Dorsal Root Ganglion Stimulator (DRG)
What Is The Dorsal Root Ganglion?
The DRG (Dorsal Root Ganglion) is a bundle of nerve cells located at the side of the spine, where the spinal nerve root exits becoming a peripheral nerve. At Portland Pain & Spine we know this procedure can be life changing.
What does the procedure look like?
Often before a permanent procedure is performed, a trial procedure is done to determine the effectiveness the treatment will have with the patient. This trial typically lasts 5 to 7 days. To connect the trial stimulator, leads are temporarily implanted through the skin and in the epidural space using an epidural needle. The leads are then positioned within the epidural space and the physician then stimulates the dorsal root ganglion. The physician will determine which particular DRG targets to stimulate based on the location of the patient’s pain. When the leads are properly placed, they are then connected to an external trial stimulator battery.
Throughout the trial, patients are able to control their device to alleviate pain. The patient is able to turn the device on and off as needed, and can adjust the stimulation up or down for comfort. The implant is programmed with multiple programs they can use to help eliminate pain.
At the conclusion of the trial, the temporary leads will be removed and the patient and physician will determine if a permanent device should be implanted.
If the physician determines that the trial was successful, a permanent stimulator may be implanted.
Two small incisions are made to complete the procedure and permanent leads are implanted into the predetermined location in the epidural space. The leads are then connected to a computer/battery unit called the internal pulse generator (IPG). Once the leads are connected, the IPG unit is implanted into the upper buttock region. This takes around 30-40 minutes to complete. When the procedure is completed, the IPG is programmed with an external control unit given to the patient to control the system. The patient is then instructed on how to utilize the control unit and adjust the settings on the IPG. Once the patient is instructed they are released.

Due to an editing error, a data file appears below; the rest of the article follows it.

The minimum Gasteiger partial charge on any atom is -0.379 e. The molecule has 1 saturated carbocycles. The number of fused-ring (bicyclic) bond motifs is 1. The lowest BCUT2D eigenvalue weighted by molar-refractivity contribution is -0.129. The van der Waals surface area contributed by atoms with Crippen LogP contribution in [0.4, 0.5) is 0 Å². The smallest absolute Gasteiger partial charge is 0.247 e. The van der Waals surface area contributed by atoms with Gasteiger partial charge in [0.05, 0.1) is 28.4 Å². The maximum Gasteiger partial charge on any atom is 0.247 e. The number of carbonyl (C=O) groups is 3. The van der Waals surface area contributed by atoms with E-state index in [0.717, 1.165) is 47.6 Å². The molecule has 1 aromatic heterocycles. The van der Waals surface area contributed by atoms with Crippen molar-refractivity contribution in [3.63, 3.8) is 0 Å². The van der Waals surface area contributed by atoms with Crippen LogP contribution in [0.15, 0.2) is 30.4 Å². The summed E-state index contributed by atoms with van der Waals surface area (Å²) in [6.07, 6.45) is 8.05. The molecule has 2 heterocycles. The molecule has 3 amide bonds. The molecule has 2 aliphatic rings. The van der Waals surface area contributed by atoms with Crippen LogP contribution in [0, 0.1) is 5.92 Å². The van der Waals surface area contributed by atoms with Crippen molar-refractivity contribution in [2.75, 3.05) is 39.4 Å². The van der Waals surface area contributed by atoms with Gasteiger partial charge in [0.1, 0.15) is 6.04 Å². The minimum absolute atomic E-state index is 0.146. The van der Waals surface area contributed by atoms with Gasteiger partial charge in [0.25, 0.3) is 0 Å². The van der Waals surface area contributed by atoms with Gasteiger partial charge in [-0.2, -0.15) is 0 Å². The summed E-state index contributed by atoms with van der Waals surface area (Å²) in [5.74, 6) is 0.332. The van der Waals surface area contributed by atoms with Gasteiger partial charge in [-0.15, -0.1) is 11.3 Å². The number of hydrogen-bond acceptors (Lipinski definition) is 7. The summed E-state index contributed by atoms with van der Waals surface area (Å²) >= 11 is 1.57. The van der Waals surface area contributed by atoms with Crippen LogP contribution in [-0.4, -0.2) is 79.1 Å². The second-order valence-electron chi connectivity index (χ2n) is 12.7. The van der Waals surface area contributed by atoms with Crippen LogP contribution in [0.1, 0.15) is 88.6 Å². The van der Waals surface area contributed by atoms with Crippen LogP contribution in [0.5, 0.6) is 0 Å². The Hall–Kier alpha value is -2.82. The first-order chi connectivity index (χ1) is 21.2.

WHAT IS INTRACEPT?
The Intracept procedure is a minimally invasive procedure performed on the basivertebral nerve. This is a nerve located in the vertebrae. The basivertebral nerve is responsible for applying innervation to the end plates of the vertebral body. When the Intracept probe burns that nerve, pain signals are blocked from reaching the vertebral plates.
What does the procedure look like?
To perform the procedure, the physician inserts a specialized probe into the vertebrae through a small incision in the lower back. The incision is 5-6 millimeters, no larger than the Intracept probe. Once the probe is positioned at the the basivertebral nerve, the nerve is disabled with radiofrequency energy (heat). This process is known as basivertebral nerve ablation.
The basivertebral nerve is responsible for applying innervation to the end plates of the vertebral body. When the Intracept probe burns that nerve, pain signals are blocked from reaching the vertebral plates.
Intracept is a minimally invasive, outpatient procedure. This means the recovery period is rapid, the patient often recovering within days. The procedure requires no implants or augmentation to the spine’s structure. Due to the minimally invasive nature of the Intracept procedure, the patient is usually able to resume normal life with immediate pain relief.